Theo Czuk opens his novel The Black Bottom: The Measure of Man with an eloquent introduction setting the stage for the narrative to come. He does not attempt to disguise the fact that The Black Bottom, to a substantial degree, has roots running deeper than the autobiographical; Czuk’s book embraces historical reality as well. He observes, however, how art has a transformative effect on chronicling historical facts within a fictional work without, thankfully, making any sort of apology. It is apparent from the outset anyone interested in the American experience in the first half of the 20th century will find much to hold their interest in this book.
ABOUT THE AUTHOR: http://tedczuk.com/
The Black Bottom opens with its protagonist Kaleb Kierka awakening from a coma in a Detroit hospital. Kierka, the victim of a vicious near-fatal beating, has amnesia. Czuk introduces Detroit police detective Morane as an early skeptical foil for Kierka and intersperses the early pages of the novel with italicized passages depicting a wordless saxophonist playing on a dark street, poetry escaping his instrument instead of musical notes. The black cat accompanying him has a wont for philosophizing and a dour temperament. These interludes are recurring throughout the novel but never dominate the narrative. Some will find them to be a fascinating respite from the main story nevertheless commenting on the plot and characters, others may find them to be a bit self-indulgent.
Kierka busies himself through much of the novel’s first half reacquainting himself with his life and recovering his memory. He pieces together assorted clues and incidents gaining an understanding of who his attackers were and their motivations. Czuk works with a relatively small cast of characters and many of them are standout elements of the novel. Some, like the aforementioned police detective, rely on stereotypes more than three dimensional characterization, but it is far from a fatal flaw with the text.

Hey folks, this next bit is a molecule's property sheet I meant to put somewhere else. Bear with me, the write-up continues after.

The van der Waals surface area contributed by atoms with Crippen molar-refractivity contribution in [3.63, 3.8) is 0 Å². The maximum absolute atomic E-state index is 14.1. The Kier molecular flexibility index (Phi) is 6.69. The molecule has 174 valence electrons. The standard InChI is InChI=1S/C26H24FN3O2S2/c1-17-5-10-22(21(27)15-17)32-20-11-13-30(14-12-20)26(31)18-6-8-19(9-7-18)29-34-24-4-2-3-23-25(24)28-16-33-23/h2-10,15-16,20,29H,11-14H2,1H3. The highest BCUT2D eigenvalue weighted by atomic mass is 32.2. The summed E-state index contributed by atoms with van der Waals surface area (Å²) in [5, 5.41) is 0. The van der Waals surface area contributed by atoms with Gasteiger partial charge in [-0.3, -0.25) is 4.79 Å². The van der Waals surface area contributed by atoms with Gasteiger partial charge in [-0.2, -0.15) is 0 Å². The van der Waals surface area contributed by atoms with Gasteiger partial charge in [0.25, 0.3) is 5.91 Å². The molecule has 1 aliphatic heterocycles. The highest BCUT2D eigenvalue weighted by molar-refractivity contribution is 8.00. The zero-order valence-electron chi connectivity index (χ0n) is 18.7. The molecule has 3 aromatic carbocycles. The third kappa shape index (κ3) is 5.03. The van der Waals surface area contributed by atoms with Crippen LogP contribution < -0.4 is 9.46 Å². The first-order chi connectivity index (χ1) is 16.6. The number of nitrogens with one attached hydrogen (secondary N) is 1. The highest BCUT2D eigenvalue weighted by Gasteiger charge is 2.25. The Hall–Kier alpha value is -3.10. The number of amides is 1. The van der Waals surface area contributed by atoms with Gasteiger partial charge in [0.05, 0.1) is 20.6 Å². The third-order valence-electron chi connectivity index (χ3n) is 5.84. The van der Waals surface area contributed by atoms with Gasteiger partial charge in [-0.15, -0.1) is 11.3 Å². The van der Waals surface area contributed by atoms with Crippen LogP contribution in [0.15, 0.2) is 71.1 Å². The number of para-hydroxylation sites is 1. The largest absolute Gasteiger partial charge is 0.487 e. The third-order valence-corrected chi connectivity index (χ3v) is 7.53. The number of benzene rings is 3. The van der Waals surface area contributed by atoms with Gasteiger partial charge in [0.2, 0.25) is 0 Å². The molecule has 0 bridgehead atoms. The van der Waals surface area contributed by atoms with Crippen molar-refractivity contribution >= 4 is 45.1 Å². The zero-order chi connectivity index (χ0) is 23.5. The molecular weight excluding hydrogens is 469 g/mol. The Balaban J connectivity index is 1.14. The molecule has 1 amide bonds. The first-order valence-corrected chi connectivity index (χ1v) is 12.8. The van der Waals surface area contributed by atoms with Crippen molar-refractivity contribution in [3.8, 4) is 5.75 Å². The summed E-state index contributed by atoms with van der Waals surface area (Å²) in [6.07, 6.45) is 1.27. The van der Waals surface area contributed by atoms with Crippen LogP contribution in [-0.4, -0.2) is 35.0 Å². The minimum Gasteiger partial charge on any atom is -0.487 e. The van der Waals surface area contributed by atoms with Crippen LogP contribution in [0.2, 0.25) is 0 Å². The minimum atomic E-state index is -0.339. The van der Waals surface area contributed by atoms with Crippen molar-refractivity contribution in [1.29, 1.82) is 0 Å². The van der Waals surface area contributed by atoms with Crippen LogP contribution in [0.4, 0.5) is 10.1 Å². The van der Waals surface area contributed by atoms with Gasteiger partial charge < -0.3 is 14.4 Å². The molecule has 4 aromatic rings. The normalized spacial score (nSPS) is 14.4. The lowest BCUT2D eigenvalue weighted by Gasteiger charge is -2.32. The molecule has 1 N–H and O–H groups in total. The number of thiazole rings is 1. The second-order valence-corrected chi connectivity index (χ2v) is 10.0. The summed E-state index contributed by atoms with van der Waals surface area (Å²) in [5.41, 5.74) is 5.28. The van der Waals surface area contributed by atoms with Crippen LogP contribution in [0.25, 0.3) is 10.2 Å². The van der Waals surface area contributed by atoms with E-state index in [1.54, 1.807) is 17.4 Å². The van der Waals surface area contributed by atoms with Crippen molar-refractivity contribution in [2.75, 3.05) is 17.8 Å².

He invokes Detroit and its environs, circa 1927, with loving fidelity and clear knowledge of the era. The noir feeling fueling the novel heightens during these passages but he reaches greater lyrical heights when rhapsodizing about jazz music and the hold it has over the city and many of the novel’s characters. Czuk’s love for the style is apparent whenever the prose swings in that particular direction. The Black Bottom is unflinching in its depiction of violence and murder; Czuk depicts physical action in realistic and unsentimental fashion.
The novel’s language is a little ornate at points. He spikes the plain-spoken diction driving much of the novel with high-flown flourishes of language that are occasionally jarring. There is, as well, instances of repetition where Czuk revisits descriptions of incidents and Kierka’s interior thoughts with no obvious rhyme or reason for repeating himself. Overall, however, The Black Bottom: The Measure of Man is a rollicking and hard-boiled look at a city and time in American history difficult to find in modern American fiction. Theo Czuk’s literary talents are abundant and one can only hope he continues producing novels and further refining his craft.